Bischwiller, on the other hand, surprised upon previous weeks. I honestly had them pipped to go down to the Contenders where they would find a permanent home. But no, Bischwiller introduced a champion in the form of Etienne Bacrot, playing under the handle, Alphachecs. His presence improved the morale, showing once again the value in having a champion player on every team. I hope we get to see more of him. Credit to the captain for strengthening the team. It made all the difference.

Only 5 points separated 3rd from 7th, meaning any one of us could have hit the 7th spot and relegation. It could so easily have been 3rd-place Halesowen and not Roy Rene. For Halesowen, an old war dog and former board one now emigrated, finished ahead of both their usual champion, GM Keith Arkell and their fourteen-year-old junior star, Finlay Bowcott-Terry. The wiley introduction of FM Nick Thomas, scoring valuable points (as it happens, 5 more than the next leading scorer), along with a solid front line of even-scoring players eventually ensured that Halesowen survived… this time.

Finishing one point below Halesowen, Wolverhampton, a team led by Phil Bull, had a similar story to Halesowen’s. Their solid front line, including Nat Paul, Gavin Cooper, and their champion on the night, Phil Zabrocki helped them survive.

I feel a little bad for Liverpool. I have awarded them a league point, but I am going to take it away again as I have a new method of deciding draws that will entail the champions from either side, or a nominated other, playing a 3|0 blitz game to decide the winner. As this can mean the difference between relegation and not, this should be sorted out by playing chess and not an equation. As with Halesowen and Wolverhampton, Liverpool Chess Club, had a solid front line in their players like James Friar, a former Kidderminster and Wolverhampton League player, who fought just hard enough to stay out of relegation.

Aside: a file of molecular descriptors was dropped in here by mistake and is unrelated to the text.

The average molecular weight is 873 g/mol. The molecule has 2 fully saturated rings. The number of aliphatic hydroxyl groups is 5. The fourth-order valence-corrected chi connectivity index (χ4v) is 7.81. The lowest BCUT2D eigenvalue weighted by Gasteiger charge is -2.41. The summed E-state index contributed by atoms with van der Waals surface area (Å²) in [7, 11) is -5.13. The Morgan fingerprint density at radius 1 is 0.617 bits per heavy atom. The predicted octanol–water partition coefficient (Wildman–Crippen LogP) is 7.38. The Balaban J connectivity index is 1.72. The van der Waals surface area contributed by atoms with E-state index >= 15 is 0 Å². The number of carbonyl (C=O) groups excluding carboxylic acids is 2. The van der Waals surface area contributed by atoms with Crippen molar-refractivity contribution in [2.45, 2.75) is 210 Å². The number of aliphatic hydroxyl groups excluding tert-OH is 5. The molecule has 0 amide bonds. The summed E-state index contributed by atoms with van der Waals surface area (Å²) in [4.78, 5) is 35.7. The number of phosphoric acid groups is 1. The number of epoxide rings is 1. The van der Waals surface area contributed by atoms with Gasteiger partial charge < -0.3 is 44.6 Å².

And what of the first two teams? Vasteras were a level above the chasing pack. Their campion on the night, CM Ludwig Carlsson led an impressive line-up including players such as, Erik Norberg, Karl Magnusson, André Nilsson (a lichess top 50 crazyhouse player), and Peter Bergström. But even their impressive strength could not compete with the eventual battle 1 winner, LSG.

LSG, led by Boterhoofd and championed by LSGeneraal, put forward an impressive team of 2300+ players. Other teams could only look on in awe as the LSG players lined up to play. We were like helpless villagers with pitchforks against a gun-toting army. It was brutal. Only Vasteras was able to get close.

Four excellent teams in the form of Kings Head, Malahide, Isle of Wight, and former preliminary league number 1, the Lewisham Lewnatics will ensure Battle 2 is very exciting. Perhaps one of them will be able to take on the might of LSG.

From the Final Stage arena, Warley Quinborne and Cornella move into the Contender ranks. Will the relegated teams rise again? What of the promoted teams? Do they have what it takes to make it into the 1st 10?

Dustin Bowcott